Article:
In fact, I see that “Fine, but what is the figure? ” is answered at the site cited. The “fgigure” is washout. They have a para headed in bold: “FIND THE RATE OF ABSORPTION OF CO2 FROM THE ATMOSPHERE BY RAIN WATER:”
Answer: 0.1264 X 10^10 tonne CO2 / year
It seems the logic here is – so many questions. And if we don’t know, no-one knows. And looking it up is sooo hard.

“And looking it up is sooo hard.”
Even Racehorses tire out eventually.
Andrew

Nick Stokes:
At August 15, 2014 at 2:29 pm you say

In fact, I see that “Fine, but what is the figure? ” is answered at the site cited. The “fgigure” is washout. They have a para headed in bold: “FIND THE RATE OF ABSORPTION OF CO2 FROM THE ATMOSPHERE BY RAIN WATER:”
Answer: 0.1264 X 10^10 tonne CO2 / year

No, you have not provided a link to the answer.
You have provided a link to an estimate with no quantified error estimate that is based on assumptions.
Indeed, the number you cite seems to be plucked out of the air.
Furthermore, the paper says of its precipitation estimate

This value compares with typical annual rainfall measurements of about 1 m / year on dry land. However, rainfall measurements on dry land do not take into consideration dew and low altitude condensation that occurs over the oceans.

Nick Stokes, if that information is the best you can provide then you would do better to admit you don’t know an answer to the question instead of trying to baffle brains with bull sh*it’.
Richard

richardscourtney says: August 15, 2014 at 3:06 pm
“Nick Stokes, if that information is the best you can provide”

No, it’s not the best I can provide. I didn’t introduce the site concerned – that was Tim Ball. It’s actually a site of an apparently retired engineer – no authority, but genuinely curious. He’s trying to work it out.
My point is though, that Tim Ball took it just to the stage of saying “Fine, but what is the figure? “. One of his many questions. And in the enthusiasm of going on to the next “question”, he didn’t notice that a figure was there.

MarkW

Nick Stokes says:
August 15, 2014 at 1:21 pm
——
Nick, Nick, Nick. There you go with the strawmen again. Nobody said anything about not trying to find answers. The point is to not do anything with the answers until you have them in the first place.

Nick Stokes:
At August 15, 2014 at 3:13 pm you say

My point is though, that Tim Ball took it just to the stage of saying “Fine, but what is the figure? “. One of his many questions. And in the enthusiasm of going on to the next “question”, he didn’t notice that a figure was there.

Oh dear! That is a desperate excuse! The facts are
1.
Tim Ball said there is no real answer to the question and cited a paper which includes an apparent answer.
2.
You made a big deal about that reference including an available answer.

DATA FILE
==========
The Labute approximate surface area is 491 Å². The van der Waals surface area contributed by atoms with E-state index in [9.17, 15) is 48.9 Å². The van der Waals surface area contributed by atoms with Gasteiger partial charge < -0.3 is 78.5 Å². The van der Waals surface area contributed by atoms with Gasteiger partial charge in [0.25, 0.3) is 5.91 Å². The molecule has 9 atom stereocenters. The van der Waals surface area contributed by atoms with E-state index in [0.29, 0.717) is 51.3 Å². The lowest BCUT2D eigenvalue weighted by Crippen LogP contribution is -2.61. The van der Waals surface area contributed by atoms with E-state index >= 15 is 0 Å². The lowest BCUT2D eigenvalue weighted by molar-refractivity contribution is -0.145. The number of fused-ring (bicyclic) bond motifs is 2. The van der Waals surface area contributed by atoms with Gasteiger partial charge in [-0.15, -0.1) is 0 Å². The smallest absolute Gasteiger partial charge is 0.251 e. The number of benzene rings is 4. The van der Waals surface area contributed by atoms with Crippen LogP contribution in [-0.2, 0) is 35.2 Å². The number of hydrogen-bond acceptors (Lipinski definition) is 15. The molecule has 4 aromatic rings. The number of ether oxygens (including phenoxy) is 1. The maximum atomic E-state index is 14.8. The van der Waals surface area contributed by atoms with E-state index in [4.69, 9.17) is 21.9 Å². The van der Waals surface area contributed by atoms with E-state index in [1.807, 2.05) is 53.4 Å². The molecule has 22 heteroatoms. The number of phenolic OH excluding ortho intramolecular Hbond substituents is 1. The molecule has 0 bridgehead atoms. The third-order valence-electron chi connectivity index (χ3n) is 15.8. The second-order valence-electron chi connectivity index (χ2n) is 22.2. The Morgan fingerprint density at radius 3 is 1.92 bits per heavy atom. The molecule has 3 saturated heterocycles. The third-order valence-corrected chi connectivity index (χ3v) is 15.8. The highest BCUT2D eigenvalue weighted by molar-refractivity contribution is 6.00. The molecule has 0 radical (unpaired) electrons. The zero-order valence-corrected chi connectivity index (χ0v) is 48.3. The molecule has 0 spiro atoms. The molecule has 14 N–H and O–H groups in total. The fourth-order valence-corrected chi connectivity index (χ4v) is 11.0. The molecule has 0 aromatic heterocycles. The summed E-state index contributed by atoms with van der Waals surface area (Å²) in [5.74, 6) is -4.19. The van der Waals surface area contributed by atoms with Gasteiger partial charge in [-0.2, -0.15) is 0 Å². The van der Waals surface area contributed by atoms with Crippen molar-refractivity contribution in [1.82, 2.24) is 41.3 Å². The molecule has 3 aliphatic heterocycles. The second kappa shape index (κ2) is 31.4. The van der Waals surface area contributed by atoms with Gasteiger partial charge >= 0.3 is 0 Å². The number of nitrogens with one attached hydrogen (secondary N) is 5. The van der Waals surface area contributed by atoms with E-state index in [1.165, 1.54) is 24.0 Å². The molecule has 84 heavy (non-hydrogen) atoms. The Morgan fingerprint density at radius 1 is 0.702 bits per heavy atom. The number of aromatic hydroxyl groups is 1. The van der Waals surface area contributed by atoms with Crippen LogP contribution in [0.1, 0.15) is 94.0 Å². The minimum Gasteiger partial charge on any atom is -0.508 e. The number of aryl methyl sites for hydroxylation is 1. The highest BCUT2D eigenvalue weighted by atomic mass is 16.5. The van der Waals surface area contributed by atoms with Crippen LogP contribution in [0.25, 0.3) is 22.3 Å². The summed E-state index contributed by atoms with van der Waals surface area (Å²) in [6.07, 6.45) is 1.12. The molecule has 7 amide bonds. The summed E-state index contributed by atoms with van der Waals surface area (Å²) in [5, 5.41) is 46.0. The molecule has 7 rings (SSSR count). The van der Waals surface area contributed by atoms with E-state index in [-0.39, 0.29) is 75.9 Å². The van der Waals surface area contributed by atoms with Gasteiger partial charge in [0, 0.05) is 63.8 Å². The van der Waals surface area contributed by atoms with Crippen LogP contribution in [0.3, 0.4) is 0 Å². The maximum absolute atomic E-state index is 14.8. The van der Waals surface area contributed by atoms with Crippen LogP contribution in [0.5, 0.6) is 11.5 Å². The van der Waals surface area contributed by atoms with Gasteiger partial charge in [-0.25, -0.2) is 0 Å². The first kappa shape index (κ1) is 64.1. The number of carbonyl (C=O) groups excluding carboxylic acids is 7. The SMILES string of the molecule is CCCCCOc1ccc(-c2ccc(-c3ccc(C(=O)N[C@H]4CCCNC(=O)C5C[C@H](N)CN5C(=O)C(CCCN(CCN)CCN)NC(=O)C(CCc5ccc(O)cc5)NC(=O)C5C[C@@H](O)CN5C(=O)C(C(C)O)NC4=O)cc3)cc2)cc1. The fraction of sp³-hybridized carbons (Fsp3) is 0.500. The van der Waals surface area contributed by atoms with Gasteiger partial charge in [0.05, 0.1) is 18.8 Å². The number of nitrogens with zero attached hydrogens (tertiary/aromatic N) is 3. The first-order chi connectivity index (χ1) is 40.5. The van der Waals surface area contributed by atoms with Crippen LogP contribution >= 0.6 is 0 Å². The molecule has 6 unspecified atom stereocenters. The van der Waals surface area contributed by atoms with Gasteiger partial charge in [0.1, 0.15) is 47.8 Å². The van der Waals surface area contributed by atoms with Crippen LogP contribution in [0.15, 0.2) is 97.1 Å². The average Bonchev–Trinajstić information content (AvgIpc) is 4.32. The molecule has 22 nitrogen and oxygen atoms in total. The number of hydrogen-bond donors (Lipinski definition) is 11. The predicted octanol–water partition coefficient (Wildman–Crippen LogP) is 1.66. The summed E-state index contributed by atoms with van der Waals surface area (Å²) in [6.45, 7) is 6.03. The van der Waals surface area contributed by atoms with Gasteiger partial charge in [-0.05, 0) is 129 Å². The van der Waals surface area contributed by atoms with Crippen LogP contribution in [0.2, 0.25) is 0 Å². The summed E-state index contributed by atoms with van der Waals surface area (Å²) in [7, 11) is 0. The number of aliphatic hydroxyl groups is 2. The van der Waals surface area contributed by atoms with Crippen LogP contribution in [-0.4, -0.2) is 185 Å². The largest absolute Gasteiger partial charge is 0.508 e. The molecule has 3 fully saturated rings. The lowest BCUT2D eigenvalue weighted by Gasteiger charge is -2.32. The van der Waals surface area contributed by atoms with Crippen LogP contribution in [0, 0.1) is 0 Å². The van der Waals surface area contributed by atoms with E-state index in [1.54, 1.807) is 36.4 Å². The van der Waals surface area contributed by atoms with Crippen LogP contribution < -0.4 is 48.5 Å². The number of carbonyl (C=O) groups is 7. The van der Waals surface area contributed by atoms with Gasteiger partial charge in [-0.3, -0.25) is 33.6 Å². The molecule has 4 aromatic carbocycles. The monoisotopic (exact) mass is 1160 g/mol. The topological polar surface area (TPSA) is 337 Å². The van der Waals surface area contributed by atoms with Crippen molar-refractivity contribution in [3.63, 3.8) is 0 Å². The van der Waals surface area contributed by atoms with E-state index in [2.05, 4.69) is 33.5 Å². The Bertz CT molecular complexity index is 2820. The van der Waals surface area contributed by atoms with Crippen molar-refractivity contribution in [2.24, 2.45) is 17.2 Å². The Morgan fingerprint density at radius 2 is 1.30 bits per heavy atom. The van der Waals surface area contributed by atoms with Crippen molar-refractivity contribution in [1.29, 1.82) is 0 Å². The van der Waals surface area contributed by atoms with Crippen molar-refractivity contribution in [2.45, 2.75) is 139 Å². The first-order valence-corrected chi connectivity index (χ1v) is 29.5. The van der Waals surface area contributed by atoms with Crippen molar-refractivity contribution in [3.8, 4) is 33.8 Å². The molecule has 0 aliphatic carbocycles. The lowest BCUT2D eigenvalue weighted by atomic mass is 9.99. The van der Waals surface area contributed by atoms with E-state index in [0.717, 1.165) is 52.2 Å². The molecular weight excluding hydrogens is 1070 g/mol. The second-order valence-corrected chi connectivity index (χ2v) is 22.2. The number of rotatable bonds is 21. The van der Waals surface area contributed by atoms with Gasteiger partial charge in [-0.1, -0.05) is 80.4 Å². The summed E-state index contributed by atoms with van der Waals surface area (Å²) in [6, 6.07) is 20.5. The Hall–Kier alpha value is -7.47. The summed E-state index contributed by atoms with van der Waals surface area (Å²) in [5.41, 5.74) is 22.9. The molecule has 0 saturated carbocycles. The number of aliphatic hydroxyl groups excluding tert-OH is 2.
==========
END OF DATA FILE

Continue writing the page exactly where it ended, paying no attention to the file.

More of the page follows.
3.
I point out that the apparent answer is not a real answer.
4.
You reply with the statement I have quoted above in this post.
5.
Your reply is a strange choice of words to say that Tim Ball was right and you were wrong.
Furthermore, you say to me

No, it’s not the best I can provide. I didn’t introduce the site concerned – that was Tim Ball. It’s actually a site of an apparently retired engineer – no authority, but genuinely curious. He’s trying to work it out.

So, you claim you could have provided better information but you have not. Yes, Nick, of course you could.
Richard

Today, that bureaucrat researcher would have no problem connecting US coal plant pollution to the demise of the Quebec maple syrup trees. As we all know now, coal plants are responsible for climate change, and climate change causes droughts and polar vortexes. QED. Of course, climate change also causes earthquakes, hurricanes, cold Winters, warm Winters, lack of huricanes, rail disasters, and the rings of Saturn. You can’t deny science.

angelartiste1

Today, that bureaucrat researcher would have no problem connecting US coal plant pollution to the demise of the Quebec maple syrup trees. As we all know now, coal plants are responsible for climate change, and climate change causes droughts and polar vortexes. QED. Of course, climate change also causes earthquakes, hurricanes, cold Winters, warm Winters, lack of huricanes, rail disasters, and the rings of Saturn. You can’t deny science.

richardscourtney says: August 15, 2014 at 3:25 pm
“So, you claim you could have provided better information but you have not.”

No, I feel no obligation to provide better information. It is Tim Ball’s question. Specifically, “what is the figure?”. Well, it’s right there on the page. I’m sure it can be criticised, but if you really want to know, then the answer provided is at least worth looking up and discussing.

Oh look, another successful diversion by stokes.

Gunga Din

Nick Stokes says:
August 15, 2014 at 1:48 pm

Sun Spot says: August 15, 2014 at 1:31 pm
“Nick, you dummy, haven’t you ever heard of a thing called curiosity?”

Curious people actually look up the answers.

======================================================================
I don’t think you’re a dummy.
That said, curious people don’t just “look up the answers”. They check those answers to the best of their ability. Some, such as our host and Curry and McIntyre and Spencer and Tisdale and etc, have much ability in their field. When they “looked up the answers” in what they had thought were trusted “peer reviewed” sources, they noticed reality didn’t match the answers.
I checked the record highs and lows for my area and saw they’d been tampered with. (Adjusted if you prefer.)